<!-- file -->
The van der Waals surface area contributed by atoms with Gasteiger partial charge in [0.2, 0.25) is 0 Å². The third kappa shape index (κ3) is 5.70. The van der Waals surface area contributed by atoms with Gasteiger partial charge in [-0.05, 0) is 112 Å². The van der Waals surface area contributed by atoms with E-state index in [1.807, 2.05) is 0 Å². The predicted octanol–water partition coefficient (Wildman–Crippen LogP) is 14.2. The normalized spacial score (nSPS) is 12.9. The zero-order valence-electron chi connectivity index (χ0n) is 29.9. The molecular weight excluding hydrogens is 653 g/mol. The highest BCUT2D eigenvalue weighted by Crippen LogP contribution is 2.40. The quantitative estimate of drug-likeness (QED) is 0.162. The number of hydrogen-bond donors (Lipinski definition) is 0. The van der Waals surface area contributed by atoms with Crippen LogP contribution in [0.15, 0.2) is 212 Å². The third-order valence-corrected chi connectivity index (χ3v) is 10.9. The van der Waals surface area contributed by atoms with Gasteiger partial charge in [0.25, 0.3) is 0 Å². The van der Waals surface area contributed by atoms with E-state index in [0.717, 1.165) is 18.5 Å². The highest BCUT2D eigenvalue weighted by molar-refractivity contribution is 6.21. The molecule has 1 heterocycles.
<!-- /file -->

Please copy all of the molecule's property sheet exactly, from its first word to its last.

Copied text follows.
The van der Waals surface area contributed by atoms with Gasteiger partial charge in [0.2, 0.25) is 0 Å². The third kappa shape index (κ3) is 5.70. The van der Waals surface area contributed by atoms with Gasteiger partial charge in [-0.05, 0) is 112 Å². The van der Waals surface area contributed by atoms with E-state index in [1.807, 2.05) is 0 Å². The predicted octanol–water partition coefficient (Wildman–Crippen LogP) is 14.2. The normalized spacial score (nSPS) is 12.9. The zero-order valence-electron chi connectivity index (χ0n) is 29.9. The molecular weight excluding hydrogens is 653 g/mol. The highest BCUT2D eigenvalue weighted by Crippen LogP contribution is 2.40. The quantitative estimate of drug-likeness (QED) is 0.162. The number of hydrogen-bond donors (Lipinski definition) is 0. The van der Waals surface area contributed by atoms with Crippen LogP contribution in [0.15, 0.2) is 212 Å². The third-order valence-corrected chi connectivity index (χ3v) is 10.9. The van der Waals surface area contributed by atoms with Gasteiger partial charge in [0.25, 0.3) is 0 Å². The van der Waals surface area contributed by atoms with E-state index in [0.717, 1.165) is 18.5 Å². The highest BCUT2D eigenvalue weighted by molar-refractivity contribution is 6.21. The molecule has 1 heterocycles.